By Jeff White (firstname.lastname@example.org)
After winning a heart-stopping game whose final minute was more suspenseful than it needed to be, the University of Virginia men’s basketball team is one victory from the National Invitation Tournament semifinals at storied Madison Square Garden in New York City.
Even better for the Cavaliers, their NIT quarterfinal will be played at John Paul Jones Arena. At 7 p.m. Tuesday, in a game ESPN will televise, UVA (21-13) hosts St. Bonaventure (22-9) at JPJ.
Both teams won on the road Sunday night. Virginia edged North Texas, which entered the 32-team NIT as one of the four No. 2 seeds, 71-69 in overtime. The Wahoos missed three free throws in the final 34 seconds of OT, including the front ends of two one-and-ones, but still prevailed at the Super Pit in Denton, Texas.
In Norman, Okla., St. Bonaventure posted a 70-68 victory over Oklahoma, one of the NIT’s four No. 1 seeds. Had the Sooners won, they would have hosted the Cavaliers in the quarterfinals.
For Virginia, which defeated Mississippi State 60-57 at JPJ in the first round, the story of its second-round win over North Texas (25-7) was the resurgence of junior guard Armaan Franklin.
A transfer from Indiana who’s in his first season with the Cavaliers, Franklin started Sunday night. Three minutes into the game, however, head coach Tony Bennett substituted Kody Stattmann for Franklin, who’d been unimpressive at both ends of the court.
“I started pretty poorly,” Franklin said. “I had to sit down, because I wasn’t producing on the floor. So I had a choice to make: either sit there and pout about it, or when I go back in the game make the most out of it and take open shots.”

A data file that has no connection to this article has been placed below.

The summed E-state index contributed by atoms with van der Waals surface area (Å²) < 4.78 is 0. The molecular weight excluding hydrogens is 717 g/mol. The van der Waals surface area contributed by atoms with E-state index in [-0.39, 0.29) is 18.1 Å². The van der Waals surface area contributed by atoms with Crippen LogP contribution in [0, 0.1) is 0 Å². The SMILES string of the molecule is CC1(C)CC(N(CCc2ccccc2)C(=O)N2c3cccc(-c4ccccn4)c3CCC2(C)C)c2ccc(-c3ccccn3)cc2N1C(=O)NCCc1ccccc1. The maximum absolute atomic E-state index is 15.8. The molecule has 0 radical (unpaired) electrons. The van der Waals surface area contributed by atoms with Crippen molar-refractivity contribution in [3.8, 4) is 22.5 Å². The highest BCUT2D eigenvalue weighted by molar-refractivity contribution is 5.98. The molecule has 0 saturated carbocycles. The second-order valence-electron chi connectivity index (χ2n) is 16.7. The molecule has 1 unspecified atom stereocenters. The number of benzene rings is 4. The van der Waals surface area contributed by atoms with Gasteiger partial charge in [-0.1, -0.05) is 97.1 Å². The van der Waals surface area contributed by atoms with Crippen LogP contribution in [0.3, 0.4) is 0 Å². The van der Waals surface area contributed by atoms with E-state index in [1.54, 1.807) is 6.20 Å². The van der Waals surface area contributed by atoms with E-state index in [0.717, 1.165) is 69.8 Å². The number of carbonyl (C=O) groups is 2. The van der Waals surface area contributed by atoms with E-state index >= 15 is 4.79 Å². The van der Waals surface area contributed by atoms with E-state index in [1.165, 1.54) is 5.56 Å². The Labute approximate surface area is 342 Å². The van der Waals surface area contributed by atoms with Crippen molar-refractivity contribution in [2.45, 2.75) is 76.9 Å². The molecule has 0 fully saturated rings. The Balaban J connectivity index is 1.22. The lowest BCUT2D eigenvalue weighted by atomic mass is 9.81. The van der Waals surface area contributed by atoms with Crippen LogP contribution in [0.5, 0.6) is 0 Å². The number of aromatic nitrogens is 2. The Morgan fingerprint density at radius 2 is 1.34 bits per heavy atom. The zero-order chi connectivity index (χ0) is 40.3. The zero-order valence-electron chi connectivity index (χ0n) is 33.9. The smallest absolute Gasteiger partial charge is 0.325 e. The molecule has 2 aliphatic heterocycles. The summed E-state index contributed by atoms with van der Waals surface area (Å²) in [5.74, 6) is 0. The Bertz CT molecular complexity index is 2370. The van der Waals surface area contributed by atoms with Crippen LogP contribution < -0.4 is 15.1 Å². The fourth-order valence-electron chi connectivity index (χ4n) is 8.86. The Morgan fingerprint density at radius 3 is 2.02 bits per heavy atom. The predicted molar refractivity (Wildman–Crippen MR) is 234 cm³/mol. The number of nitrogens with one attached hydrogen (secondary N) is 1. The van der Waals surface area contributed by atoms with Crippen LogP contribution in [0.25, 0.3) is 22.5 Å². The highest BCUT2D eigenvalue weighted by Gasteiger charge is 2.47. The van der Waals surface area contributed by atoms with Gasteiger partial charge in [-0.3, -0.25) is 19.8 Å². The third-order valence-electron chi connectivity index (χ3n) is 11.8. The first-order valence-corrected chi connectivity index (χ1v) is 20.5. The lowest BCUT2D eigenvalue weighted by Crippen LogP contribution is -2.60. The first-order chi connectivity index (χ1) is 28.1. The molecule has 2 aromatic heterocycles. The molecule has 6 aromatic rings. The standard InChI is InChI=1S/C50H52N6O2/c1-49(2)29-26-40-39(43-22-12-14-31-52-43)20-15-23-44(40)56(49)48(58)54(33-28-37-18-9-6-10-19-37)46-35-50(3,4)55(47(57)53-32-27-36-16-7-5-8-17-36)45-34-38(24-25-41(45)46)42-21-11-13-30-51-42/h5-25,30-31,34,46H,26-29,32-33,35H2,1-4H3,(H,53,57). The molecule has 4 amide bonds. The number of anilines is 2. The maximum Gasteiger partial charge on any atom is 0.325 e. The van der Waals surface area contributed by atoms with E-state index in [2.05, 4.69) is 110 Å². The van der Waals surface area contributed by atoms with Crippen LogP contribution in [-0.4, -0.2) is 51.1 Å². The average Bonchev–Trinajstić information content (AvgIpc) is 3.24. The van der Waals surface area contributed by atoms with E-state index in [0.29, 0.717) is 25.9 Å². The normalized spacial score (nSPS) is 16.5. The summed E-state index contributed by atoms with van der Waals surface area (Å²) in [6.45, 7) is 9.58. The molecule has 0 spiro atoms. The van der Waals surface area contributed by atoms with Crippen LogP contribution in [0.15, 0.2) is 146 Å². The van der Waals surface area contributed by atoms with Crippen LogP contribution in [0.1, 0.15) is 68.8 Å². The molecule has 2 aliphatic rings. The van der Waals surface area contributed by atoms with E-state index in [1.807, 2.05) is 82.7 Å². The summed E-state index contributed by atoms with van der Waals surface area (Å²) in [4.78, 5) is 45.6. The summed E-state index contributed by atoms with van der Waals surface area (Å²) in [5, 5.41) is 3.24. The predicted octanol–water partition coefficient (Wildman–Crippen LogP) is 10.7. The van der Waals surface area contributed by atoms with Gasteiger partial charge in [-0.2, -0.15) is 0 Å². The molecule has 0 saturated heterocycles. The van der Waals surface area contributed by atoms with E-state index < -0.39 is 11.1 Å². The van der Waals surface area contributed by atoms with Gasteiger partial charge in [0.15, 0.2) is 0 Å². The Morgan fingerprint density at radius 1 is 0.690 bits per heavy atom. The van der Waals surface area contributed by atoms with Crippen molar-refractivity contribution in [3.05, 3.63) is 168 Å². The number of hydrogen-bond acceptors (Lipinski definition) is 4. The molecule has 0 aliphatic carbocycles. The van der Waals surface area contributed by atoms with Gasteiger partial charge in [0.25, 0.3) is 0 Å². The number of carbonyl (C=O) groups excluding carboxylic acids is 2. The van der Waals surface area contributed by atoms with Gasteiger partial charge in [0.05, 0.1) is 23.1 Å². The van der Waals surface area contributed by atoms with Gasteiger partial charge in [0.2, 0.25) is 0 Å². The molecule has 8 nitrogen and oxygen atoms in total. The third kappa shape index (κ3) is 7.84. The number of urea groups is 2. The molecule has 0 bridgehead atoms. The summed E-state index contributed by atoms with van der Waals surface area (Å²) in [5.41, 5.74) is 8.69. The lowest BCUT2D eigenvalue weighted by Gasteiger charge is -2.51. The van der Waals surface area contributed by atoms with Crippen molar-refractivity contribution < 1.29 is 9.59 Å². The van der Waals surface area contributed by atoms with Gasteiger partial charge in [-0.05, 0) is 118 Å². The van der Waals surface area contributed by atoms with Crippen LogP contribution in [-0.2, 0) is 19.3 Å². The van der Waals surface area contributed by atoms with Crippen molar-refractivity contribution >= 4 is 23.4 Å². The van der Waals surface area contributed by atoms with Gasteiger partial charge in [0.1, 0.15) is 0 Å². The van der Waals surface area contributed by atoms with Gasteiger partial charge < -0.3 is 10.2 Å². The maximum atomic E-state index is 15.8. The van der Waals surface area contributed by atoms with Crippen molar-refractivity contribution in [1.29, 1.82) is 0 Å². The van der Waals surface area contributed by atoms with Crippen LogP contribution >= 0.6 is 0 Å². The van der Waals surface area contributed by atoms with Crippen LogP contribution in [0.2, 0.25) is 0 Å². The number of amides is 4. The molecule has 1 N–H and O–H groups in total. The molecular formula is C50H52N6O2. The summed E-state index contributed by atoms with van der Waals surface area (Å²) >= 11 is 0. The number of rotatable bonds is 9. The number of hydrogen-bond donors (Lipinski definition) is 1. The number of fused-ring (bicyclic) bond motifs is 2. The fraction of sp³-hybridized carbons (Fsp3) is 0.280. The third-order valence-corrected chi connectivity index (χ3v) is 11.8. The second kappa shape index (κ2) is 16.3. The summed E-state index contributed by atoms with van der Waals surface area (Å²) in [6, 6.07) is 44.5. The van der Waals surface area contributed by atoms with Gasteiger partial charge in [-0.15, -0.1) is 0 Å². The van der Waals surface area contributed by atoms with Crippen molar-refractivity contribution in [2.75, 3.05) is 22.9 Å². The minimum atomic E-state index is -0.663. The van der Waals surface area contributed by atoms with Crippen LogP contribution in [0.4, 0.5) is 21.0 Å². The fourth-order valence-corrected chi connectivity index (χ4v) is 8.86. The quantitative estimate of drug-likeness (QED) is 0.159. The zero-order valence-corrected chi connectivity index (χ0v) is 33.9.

At halftime, he had yet to score, and Franklin heard from both Bennett and associate head coach Jason Williford.
“We really challenged him at halftime,” Bennett told reporters on a postgame Zoom. “We said, ‘We need you. These guys need you. You’re a better player than showed in that first half.’ It was not just a missed shot. I’m talking about a couple things. And, boy, did he ever respond, and that says something. You challenge someone and they respond. And that that was good to see. We needed those shots and he played some good defense. So I was so happy for him.”
Franklin, who entered the game shooting 26.7 percent from 3-point range, was on the bench at the start of the second half. He didn’t check in until the 13:29 mark, and there was no reason to believe he’d take over the game when he did. But that’s what happened.
With 9:29 left, Franklin buried a 3-pointer from the left corner to push Virginia’s lead to 50-41, and he never cooled off. He scored the Cavaliers’ final eight points of the second half and their first nine in overtime.
His first trey in OT ended a scoring drought of more than six minutes for the Hoos. His second put Virginia ahead 61-58, and his third made it 64-58.
“The ability to get that going, that opened up so much stuff, and those were all big shots,” Bennett said.
In reviewing film, the Cavaliers’ coaching staff had spotted a mechanical flaw in Franklin’s shot, and “he’s been working on it,” Bennett said. “I’ve noticed he’s been more consistent … He’s been shooting it definitely better in practice. Again, I want him to take good rhythm shots, there’s no question, and I almost get mad at him when he doesn’t … Good shots, you have to take them, and I always encourage our guys to do that.”
Franklin, who hit a clutch 3-pointer against Mississippi State, finished 5 of 7 from beyond the arc against the Mean Green. Not since Nov. 12 had he made five 3-pointers in a game, and his 17 points were his most since Feb. 5.
“It’s great,” UVA forward Kody Stattmann said. “We always tell our teammates and Armaan to just keep shooting the ball. We know he can shoot it. So when he gets to catching fire like that, it’s always good to see him shoot like that, and [North Texas defenders] kept going under the screens, so he might as well keep letting it fly.”